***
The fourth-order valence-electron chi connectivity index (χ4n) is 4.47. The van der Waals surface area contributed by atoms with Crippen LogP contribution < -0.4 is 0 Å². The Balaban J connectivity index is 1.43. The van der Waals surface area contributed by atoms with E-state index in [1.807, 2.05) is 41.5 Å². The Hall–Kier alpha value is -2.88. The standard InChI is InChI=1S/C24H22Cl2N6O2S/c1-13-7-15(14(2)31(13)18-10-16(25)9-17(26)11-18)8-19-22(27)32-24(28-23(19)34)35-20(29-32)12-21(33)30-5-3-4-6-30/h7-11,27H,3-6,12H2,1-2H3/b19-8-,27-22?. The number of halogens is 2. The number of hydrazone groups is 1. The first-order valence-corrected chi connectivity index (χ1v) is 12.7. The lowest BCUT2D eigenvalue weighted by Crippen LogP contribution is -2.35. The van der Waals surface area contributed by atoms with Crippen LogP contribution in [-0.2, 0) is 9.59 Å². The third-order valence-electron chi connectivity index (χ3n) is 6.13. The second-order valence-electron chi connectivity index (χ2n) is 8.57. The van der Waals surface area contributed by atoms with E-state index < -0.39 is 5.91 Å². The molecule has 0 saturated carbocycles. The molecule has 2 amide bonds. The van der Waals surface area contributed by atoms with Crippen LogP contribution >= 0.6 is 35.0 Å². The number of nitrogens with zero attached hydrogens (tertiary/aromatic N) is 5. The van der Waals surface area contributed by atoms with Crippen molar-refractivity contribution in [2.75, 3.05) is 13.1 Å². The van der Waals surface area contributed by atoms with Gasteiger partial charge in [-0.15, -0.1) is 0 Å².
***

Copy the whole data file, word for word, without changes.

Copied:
The fourth-order valence-electron chi connectivity index (χ4n) is 4.47. The van der Waals surface area contributed by atoms with Crippen LogP contribution < -0.4 is 0 Å². The Balaban J connectivity index is 1.43. The van der Waals surface area contributed by atoms with E-state index in [1.807, 2.05) is 41.5 Å². The Hall–Kier alpha value is -2.88. The standard InChI is InChI=1S/C24H22Cl2N6O2S/c1-13-7-15(14(2)31(13)18-10-16(25)9-17(26)11-18)8-19-22(27)32-24(28-23(19)34)35-20(29-32)12-21(33)30-5-3-4-6-30/h7-11,27H,3-6,12H2,1-2H3/b19-8-,27-22?. The number of halogens is 2. The number of hydrazone groups is 1. The first-order valence-corrected chi connectivity index (χ1v) is 12.7. The lowest BCUT2D eigenvalue weighted by Crippen LogP contribution is -2.35. The van der Waals surface area contributed by atoms with Crippen LogP contribution in [-0.2, 0) is 9.59 Å². The third-order valence-electron chi connectivity index (χ3n) is 6.13. The second-order valence-electron chi connectivity index (χ2n) is 8.57. The van der Waals surface area contributed by atoms with E-state index < -0.39 is 5.91 Å². The molecule has 0 saturated carbocycles. The molecule has 2 amide bonds. The van der Waals surface area contributed by atoms with Crippen LogP contribution >= 0.6 is 35.0 Å². The number of nitrogens with zero attached hydrogens (tertiary/aromatic N) is 5. The van der Waals surface area contributed by atoms with Crippen molar-refractivity contribution in [2.75, 3.05) is 13.1 Å². The van der Waals surface area contributed by atoms with Gasteiger partial charge in [-0.15, -0.1) is 0 Å².